My first step on this journey came when my youngest child and I were eating dinner one fall evening. Homecoming was around the corner, and my kid asked me to go dress shopping. This wouldn’t have been remarkable, except that for 16 years I had considered this child my son, and I was confused. “Why would you want a dress?” I asked. “And what does your girlfriend think about it?” My kid just shrugged and said it would be fun to dress up and that it’s dumb that some clothes are only for girls. “What about a kilt?” I asked. “I’ll buy you a kilt and it’ll be original and cool and that will be great!”
My kid’s headshake and doubtful look told me that I wasn’t getting it. And I wasn’t. I had no idea what was going on or why this was coming up now. I was afraid - afraid my kid would be embarrassed or teased or physically hurt, and if I’m being honest, afraid I would be embarrassed. Because what was I going to say to someone who asked me why my kid was dressed that way?
At the time, my kid communicated that there was a curiosity about clothing and makeup and that there was no question about gender, it was just expression. I struggled with this - are there just boys who wear dresses? Is that a thing? But I came back to something that I have told both of my kids their entire lives - there is nothing you can do that would ever make me stop loving you. When I started saying that, I envisioned underage drinking or petty crime or just basic adolescent poor decision making. So I asked myself - was I lying to my kids this whole time? Was my promise to love and support them no matter what so fragile that it couldn’t endure a skirt and some eyeshadow?
We started going shopping together in the girls' section. I gave makeup tutorials and we discussed shaving legs. I periodically would check in, “Are you questioning your gender? Is this just a form of expression?” My kid would say, “I’m just trying things out. I think it’s fun.” I hoped it was a phase that would pass eventually, or that my kid would turn out to be an eccentric musician or artist, and that this would all make sense in the future.
Senior year of high school came and my kid said “I think I might be trans.” And as much as I possibly should have seen this coming, or I should have instantly been okay with it, I struggled. What would this mean? If my kid wanted to change pronouns and go by a different name, this would be something that the whole world would have to learn about. It wasn’t about a particular wardrobe anymore, but about who my kid was. Anyway, I thought, can you even realize you’re trans when you’re 18? Isn’t that something that kids understand about themselves much earlier? In theory, I had no issue with young children who asked to be identified as another gender or name. I always thought - how can you argue with that? No one gave them that idea, it’s just who they are. I had a difficult time applying that same argument to my own life. I overlooked the 3 years of high school that my kid had been questioning and experimenting and working on self-understanding.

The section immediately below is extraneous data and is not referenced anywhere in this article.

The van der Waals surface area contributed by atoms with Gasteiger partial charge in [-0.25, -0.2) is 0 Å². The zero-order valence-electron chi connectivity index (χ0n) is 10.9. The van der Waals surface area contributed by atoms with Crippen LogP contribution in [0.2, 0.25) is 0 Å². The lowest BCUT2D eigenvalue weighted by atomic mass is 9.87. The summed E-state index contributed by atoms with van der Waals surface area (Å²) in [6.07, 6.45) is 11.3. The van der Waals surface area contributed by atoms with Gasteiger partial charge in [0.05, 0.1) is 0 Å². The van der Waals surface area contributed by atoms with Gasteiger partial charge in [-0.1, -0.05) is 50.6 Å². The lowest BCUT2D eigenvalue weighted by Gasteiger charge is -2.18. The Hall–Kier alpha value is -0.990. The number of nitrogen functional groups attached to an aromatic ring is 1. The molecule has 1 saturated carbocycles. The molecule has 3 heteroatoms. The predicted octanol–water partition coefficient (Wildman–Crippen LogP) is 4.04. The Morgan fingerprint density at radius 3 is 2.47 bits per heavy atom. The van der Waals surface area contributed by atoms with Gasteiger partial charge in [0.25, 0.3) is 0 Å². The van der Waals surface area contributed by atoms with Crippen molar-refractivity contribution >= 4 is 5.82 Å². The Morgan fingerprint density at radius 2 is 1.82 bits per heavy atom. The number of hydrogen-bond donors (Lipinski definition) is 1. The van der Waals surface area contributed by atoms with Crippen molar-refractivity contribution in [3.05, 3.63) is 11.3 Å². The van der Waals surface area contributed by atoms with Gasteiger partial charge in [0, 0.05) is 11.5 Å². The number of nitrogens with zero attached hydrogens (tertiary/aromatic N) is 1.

I told my kid, “I’ll try to use the right pronouns and name, but I’m going to mess up sometimes.” And I did. And I saw my formerly anxious, moody kid who didn’t usually say more than a few words to me, turn into my happy, independent daughter who felt comfortable with herself. Where in the past I had let myself be guided by fear - What will people think? What will happen to my kid?; I began to let myself be guided by my daughter’s bravery. Did it really matter what other people thought? Did I want my daughter to deny what she knew to be true about herself to make other people comfortable? I did not.
So I had conversations - with my parents, friends, and coworkers. Most people were surprised. Many had questions. But no one said anything negative or mean. I began to have hope that my daughter would be okay in the world. We sent out high school graduation announcements using her chosen name, and we celebrated her accomplishments. She went to college as her true self and said that she felt so happy that no one there ever knew her as anyone else.
There have been bumps along the way - some of her childhood friends struggled to accept her. She has had to battle anxiety and depression as many young people do, especially during this pandemic. Through it all, however, I am most proud that my daughter has a network of people who love and support her, and she knows it. I found the Mama Dragons community through a friend, and it was life changing for me. I learned that there are moms all over the world experiencing similar things with their kids, and that our binary system of boy/girl doesn’t work for lots of people. My eyes were opened to the beautiful range of human experiences, and I have been able to be a more open, accepting person.
We’ve gotten to a point where my daughter’s gender isn’t really a topic of conversation in our house anymore. Although I try not to assign her the role of being my teacher for all things LGBTQ+, sometimes I ask her to help me understand an issue. Recently I asked my daughter if she was ever worried that we wouldn’t accept her when she came out. She shrugged, rolled her eyes, and said, “Not really.” I guess she really had been listening to me all those years.